The Weirdest Thing of Them All…

by | Apr 13, 2016 | New this month, Yoga, Yoga Therapy

Waivers filled out, mats unrolled, and, just like that, the first week of spring yoga classes are already behind us.

One’s very first yoga class is a combination of many things… especially when you’ve registered for a 10-week long session.

There’s a sense of trepidation – is this class right for me? What if I can’t do something? What if I fall on my face and embarrass myself? What if I hurt myself? – inevitably leading to buyers’ remorse (I knew I shouldn’t have signed up for this!).

There’s a realization that class actually isn’t as scary or impossible as you might’ve painted it to be in your head.

There are a lot of discoveries – both big, and small:
Oh, I didn’t know I was so tight in there!
Really, my arms can’t hold me for longer than 10 seconds – wow, what the heck?
Hey, I think I hold my breath – like all of the time!
And what’s up with my mind: how come it is so busy up in there?
Hmm, lying still on the floor can actually feel quite comfortable…. Ahhhhhhhh…..

And then there’s the weirdest one of them all – the OM-ing part.

For many of us – be it a complete beginner student or experienced practitioner in an unfamiliar facility – belting out “OM” at the end of the class can feel, well, a little weird. I can’t change that. But as it turns out, there are more reason’s than one to still join the chorus.

Lately, I’ve been on a hunt for multi-tasking health helpers – target – specific supplements and intelligent techniques that work as hard as I do to aid my areas of weakness (more on target specific practices next week!)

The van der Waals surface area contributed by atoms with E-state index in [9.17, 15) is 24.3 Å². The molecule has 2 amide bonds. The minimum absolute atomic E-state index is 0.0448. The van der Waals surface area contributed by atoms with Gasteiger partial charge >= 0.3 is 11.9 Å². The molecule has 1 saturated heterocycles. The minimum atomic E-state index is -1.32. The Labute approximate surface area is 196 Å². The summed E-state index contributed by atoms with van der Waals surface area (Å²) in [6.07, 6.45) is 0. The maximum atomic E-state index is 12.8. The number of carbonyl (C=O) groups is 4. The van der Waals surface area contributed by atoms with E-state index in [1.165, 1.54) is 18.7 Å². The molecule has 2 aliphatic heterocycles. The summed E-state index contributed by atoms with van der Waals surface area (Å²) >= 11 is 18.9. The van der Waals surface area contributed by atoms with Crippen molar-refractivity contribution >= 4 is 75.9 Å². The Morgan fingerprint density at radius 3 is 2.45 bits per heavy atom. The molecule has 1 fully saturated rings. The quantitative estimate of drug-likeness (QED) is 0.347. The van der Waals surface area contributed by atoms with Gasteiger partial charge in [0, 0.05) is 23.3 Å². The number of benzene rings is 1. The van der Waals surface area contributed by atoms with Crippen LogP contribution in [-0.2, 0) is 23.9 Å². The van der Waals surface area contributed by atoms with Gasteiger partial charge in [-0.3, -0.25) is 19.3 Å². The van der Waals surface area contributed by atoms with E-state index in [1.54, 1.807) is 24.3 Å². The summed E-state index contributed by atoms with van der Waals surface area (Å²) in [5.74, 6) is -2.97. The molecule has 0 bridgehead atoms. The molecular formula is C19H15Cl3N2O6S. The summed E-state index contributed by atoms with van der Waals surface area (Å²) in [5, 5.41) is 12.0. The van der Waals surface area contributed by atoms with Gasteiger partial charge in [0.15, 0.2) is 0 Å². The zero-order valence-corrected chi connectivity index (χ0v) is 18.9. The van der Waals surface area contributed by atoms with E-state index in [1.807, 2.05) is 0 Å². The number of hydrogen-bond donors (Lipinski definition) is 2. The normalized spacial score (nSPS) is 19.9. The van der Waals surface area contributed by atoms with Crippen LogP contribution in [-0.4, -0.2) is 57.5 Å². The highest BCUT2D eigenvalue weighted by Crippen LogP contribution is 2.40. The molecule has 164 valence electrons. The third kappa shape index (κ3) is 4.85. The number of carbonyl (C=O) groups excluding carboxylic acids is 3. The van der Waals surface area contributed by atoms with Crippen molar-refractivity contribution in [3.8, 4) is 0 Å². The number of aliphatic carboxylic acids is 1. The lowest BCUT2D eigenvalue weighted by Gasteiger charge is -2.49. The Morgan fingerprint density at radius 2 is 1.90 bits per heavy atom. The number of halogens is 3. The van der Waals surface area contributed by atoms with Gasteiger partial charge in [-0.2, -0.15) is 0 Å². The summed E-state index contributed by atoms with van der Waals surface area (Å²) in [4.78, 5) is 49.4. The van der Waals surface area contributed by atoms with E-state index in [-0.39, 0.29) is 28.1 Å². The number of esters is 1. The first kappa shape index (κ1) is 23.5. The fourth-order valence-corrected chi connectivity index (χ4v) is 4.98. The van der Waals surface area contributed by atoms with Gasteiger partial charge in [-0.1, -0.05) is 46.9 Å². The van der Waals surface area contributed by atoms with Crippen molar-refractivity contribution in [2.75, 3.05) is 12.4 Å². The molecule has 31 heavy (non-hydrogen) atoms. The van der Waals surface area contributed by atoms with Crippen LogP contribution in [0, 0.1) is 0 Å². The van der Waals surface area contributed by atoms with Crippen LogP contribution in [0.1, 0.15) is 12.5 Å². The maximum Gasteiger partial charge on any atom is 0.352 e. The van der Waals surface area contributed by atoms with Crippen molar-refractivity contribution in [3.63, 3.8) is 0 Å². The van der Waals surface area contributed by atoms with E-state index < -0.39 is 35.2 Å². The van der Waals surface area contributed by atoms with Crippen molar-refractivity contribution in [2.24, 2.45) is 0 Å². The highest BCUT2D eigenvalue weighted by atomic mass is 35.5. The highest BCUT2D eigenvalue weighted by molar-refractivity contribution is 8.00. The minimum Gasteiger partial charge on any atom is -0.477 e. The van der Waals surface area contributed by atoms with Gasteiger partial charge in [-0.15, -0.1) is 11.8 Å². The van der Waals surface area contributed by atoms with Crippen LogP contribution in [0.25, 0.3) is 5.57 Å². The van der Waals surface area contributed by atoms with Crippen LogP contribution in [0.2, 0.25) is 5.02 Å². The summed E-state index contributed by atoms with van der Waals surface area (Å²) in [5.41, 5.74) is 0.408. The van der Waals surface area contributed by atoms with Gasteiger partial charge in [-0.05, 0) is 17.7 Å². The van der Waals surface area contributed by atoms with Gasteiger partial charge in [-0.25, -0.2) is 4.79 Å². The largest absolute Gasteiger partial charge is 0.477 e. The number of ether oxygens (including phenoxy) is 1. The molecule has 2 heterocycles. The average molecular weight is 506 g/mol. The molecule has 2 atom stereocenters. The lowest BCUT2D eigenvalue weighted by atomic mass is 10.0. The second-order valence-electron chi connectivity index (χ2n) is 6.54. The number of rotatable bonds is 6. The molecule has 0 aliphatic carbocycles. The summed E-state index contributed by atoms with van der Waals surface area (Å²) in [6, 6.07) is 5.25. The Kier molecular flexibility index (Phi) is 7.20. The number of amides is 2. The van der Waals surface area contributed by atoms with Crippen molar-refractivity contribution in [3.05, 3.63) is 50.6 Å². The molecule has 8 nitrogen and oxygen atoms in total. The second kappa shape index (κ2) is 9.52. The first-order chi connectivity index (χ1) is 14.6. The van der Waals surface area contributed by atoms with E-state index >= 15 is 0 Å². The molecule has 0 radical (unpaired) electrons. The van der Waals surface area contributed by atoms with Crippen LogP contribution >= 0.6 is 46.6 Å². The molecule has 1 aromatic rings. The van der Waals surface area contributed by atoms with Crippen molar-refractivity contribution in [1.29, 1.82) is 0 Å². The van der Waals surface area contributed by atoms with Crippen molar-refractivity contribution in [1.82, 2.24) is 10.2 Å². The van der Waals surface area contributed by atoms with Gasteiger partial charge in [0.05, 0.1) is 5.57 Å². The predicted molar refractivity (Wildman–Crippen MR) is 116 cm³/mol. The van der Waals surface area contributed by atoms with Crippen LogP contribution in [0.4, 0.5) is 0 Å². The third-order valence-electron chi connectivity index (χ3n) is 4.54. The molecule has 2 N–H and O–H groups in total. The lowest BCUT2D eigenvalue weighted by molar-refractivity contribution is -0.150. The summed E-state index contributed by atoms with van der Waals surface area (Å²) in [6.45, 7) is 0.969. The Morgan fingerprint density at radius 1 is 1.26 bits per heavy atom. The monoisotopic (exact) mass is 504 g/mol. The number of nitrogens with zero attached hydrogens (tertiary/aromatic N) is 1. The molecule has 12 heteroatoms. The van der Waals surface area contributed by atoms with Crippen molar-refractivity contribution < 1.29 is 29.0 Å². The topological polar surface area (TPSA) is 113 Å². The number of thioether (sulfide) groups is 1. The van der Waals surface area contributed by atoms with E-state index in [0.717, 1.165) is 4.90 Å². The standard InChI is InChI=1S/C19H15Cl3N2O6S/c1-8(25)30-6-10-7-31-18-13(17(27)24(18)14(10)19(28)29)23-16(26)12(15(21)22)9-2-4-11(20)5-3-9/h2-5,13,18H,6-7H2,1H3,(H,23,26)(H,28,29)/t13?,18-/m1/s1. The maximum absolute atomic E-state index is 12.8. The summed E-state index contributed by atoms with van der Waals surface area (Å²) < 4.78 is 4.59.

Guess what?

[bctt tweet=” This OM-ing thing falls squarely into the category of super–multitasking, intelligent body techniques.”]

Scientists from the Karolinska Institute in Stockholm, Sweden, discovered that humming and sound vibration could help to ventilate and open the sinuses, thus preventing sinus infections.

It has also been proven that sound vibration as well as rhythmic + repetitive sounds and movements boost brain’s seratonin production – that’s part of the mystery behind why Pain Care Yoga is so very effective. Vibration elevates the mood, lessens the pain, and promotes healthy sleeping.

Sounding lengthens exhalation, thus triggering relaxation response.

Vocalizing helps to release diaphragmatic tension – the diaphragm is our foremost breathing muscle – un-sticking stress-impacted, contracted breathing patterns.

And finally, last, but not least, and quite possible my favorite reason: harmonizing together fosters a sense of belonging. Being plugged into a supportive group of like-minded individuals boosts endorphin levels (for pain management), and builds a wider and more expansive blood vessel network in the brain, thus promoting a sense of well-being (there’s a lot of research done on this topic as well.) It is beautiful to watch how a class group – dissonant and cautious at first – over time harmonizes into a beautiful chorus.

As this yoga session goes on, we will continue our sound wave exploration, deepening and expanding our technique repertoire. I invite you to join us – on the mat, or, vicariously, by OM-ing on your own.

Ask me how you can join a class!

Hey, my name is Julia

Living with chronic pain has taught me to look for solutions in unlikely places –  places where most people see only problems.

Over the years I’ve gotten to be pretty good at this problem-solving and silver-lining finding thing.

So good that I felt compelled to share what I’ve learned and help others to find their sea legs while navigating, living, and winning their battle with chronic pain.